Aguon said that Tian is not facing any charges in connection to the illegal online gambling operations, because authorities were forced to limit their efforts to arresting and deporting people who were working in the country illegally.

However, Palau’s government earlier this year added Tian to its list of 230 “undesirable aliens,” most of whom are Chinese citizens. He remains in the country and is currently fighting his designation, which would bar him from re-entering Palau if he leaves.

Tian did not respond to questions sent by OCCRP.

Property records show that the building Tian’s company leased was owned by Ngirai Tmetuchl, Palau’s minister for human resources, culture, tourism, and development.

“I’m confident that [Tian] was not involved with those [online gambling] people,” Tmetuchl told OCCRP.

Another associate of Tian is Tmetuchl’s cousin, Johnson Toribiong, a lawyer who served as Palau’s president from 2009 to 2013. In an interview with OCCRP, he called Tian a “good friend.” Toribiong recounted a 2017 trip that Tian had organized for him and other notable Palauans to China that involved meetings with senior CCP officials.

“We went to the Great Wall of China, the palace, and the Forbidden City,” Toribiong recalled. “I gave a speech everywhere I went.”

“The whole thing was paid by somebody. I was invited to join as ex-president,” he added.

Since 2017, Toribiong’s law firm and a company owned by Tian have also been partners in a Palau “Chinese Economic Trade Promotion Association,” which is registered as a company in Hong Kong.

Toribiong said he could not recall signing documents to form the association, but added: “I want to bring investment to Palau.”

The association was also founded in partnership with Overseas Chinese Big Data Group, a conglomerate that develops data technology with the Zhengzhou Xinda Advanced Research Institute, which is affiliated with a provincial government and a military university.

One of Overseas Chinese Big Data’s subsidiaries describes the research institute as following “the principle of leading the people through the army, and promoting civilian-military integration.” The conglomerate did not respond to written questions.

Broken Tooth Takes a Bite

Because Palauan police never carried out a deep investigation of the illegal casino operations they busted in 2019 and 2020, the criminal networks behind them remain a mystery. But police chief Aguon said he believes the online gambling operations are connected to the entry into Palau of the triad figure Broken Tooth and his associates.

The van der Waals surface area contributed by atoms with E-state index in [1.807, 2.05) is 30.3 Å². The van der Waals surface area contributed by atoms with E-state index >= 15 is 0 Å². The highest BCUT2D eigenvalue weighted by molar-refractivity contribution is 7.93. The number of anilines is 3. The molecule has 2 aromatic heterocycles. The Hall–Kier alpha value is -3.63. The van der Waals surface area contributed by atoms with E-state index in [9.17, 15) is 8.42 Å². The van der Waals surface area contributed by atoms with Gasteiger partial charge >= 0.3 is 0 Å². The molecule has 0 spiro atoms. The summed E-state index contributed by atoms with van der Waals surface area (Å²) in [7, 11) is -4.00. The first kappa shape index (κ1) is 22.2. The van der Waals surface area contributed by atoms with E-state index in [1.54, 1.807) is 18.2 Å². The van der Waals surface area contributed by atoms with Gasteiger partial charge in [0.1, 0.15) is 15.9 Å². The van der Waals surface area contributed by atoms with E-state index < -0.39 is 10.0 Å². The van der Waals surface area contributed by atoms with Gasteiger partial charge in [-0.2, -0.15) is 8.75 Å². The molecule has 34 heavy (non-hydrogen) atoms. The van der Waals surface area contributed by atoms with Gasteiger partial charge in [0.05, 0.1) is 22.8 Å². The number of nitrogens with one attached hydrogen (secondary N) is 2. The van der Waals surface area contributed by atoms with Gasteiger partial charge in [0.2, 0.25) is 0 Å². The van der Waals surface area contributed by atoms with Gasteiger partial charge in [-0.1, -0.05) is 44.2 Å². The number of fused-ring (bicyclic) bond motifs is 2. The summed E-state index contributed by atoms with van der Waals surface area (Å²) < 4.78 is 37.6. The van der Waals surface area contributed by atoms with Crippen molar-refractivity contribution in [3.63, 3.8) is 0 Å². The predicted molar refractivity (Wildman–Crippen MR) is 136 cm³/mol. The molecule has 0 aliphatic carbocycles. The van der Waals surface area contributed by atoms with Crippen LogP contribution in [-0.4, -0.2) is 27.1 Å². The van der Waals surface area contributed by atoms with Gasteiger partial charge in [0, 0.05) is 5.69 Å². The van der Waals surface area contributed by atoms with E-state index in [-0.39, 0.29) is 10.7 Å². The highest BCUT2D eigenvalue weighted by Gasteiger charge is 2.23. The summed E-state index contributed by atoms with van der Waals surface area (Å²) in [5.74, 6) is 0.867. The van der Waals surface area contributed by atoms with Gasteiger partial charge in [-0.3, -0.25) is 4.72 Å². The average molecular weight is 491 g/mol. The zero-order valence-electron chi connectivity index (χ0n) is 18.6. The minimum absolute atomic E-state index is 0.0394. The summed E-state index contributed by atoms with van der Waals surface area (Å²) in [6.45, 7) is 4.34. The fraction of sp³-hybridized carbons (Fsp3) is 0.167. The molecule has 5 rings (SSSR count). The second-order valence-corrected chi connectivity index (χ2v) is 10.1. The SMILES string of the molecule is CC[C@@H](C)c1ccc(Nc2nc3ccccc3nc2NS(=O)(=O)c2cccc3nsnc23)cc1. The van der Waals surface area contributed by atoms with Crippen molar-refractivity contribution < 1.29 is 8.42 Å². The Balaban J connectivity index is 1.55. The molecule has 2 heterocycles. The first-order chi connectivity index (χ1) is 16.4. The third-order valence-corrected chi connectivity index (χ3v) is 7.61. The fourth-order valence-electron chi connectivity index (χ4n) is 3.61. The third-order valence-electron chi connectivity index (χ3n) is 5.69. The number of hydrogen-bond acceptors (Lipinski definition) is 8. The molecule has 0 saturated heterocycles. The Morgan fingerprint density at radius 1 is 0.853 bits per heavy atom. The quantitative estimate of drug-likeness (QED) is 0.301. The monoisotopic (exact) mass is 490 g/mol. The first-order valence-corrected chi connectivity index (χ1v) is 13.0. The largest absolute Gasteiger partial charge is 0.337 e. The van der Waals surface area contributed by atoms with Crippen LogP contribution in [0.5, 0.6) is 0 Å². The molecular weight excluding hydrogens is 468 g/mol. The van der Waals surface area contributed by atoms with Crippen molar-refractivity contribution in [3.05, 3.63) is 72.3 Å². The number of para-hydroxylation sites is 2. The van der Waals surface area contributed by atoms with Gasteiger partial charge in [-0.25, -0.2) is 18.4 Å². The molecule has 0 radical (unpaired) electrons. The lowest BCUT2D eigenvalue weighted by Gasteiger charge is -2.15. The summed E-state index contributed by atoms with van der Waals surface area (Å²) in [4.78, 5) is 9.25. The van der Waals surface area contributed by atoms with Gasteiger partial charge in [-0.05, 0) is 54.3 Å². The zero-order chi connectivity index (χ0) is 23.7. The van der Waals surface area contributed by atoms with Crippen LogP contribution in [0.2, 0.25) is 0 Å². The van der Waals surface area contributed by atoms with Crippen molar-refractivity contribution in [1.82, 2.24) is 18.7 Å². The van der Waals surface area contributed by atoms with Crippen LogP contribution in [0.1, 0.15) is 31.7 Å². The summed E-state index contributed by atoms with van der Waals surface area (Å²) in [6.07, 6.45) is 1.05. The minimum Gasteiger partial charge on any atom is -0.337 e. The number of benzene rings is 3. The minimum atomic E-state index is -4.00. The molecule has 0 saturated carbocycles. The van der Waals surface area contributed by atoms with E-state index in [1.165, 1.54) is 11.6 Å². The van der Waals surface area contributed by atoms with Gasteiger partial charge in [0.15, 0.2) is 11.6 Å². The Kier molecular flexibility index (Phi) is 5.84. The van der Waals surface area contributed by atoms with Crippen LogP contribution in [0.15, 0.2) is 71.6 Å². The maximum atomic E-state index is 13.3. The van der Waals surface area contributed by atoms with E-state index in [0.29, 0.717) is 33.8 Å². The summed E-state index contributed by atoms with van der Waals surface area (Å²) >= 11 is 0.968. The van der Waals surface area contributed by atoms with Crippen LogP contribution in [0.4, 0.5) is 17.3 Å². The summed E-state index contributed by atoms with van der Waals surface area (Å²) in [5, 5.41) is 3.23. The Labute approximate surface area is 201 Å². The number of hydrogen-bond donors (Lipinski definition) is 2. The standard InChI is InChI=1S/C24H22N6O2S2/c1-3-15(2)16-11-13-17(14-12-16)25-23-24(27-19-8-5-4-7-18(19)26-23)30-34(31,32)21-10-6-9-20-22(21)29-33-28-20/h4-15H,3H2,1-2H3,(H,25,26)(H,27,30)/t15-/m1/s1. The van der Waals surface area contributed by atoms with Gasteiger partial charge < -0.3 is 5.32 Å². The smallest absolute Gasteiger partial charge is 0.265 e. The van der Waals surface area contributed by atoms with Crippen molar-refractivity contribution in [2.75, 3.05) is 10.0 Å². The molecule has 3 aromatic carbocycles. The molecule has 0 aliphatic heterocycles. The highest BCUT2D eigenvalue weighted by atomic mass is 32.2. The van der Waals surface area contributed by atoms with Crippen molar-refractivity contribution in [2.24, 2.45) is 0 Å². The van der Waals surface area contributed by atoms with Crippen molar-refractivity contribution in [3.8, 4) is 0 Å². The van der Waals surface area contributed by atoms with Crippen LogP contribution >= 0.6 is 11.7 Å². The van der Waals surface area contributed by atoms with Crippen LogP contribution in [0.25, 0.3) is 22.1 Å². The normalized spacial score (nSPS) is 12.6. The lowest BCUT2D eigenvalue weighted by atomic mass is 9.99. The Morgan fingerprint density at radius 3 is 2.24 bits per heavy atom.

The country is simply just “too small to have different factions” linked to Chinese organized crime, he said.

Rising to prominence in the 1990s as the head of the 14K triad in Macau, Broken Tooth — whose real name is Wan Kuok Koi — was imprisoned there for more than a decadeon charges including loan sharking, weapons possession, and membership in an organized crime group. Since his release in 2012, he has rebranded himself as a CCP loyalist — without forswearing his triad affiliations.

According to the U.S. Treasury, which sanctioned Wan in 2020, he remains both an organized crime boss and a member of the Chinese People’s Political Consultative Conference (CPPCC), a top-level political advisory body that forms part of the CCP’s “United Front” foreign influence efforts.

China’s government has strongly denied that Wan is a CPPCC member. Wan has also denied it, describing the U.S. accusations as a “smear campaign.”

Wan has taken a leading role in setting up overseas branches of his Cambodia-based World Hongmen History and Culture Association, which the U.S. sanctioned along with him in 2020. The association takes its name from Hongmen, also known as the Heaven and Earth Society, a centuries-old secret society that the U.S. Treasury and experts say is now a barely disguised front for triads. (Wan has said his World Hongmen Association has always abided by the law.)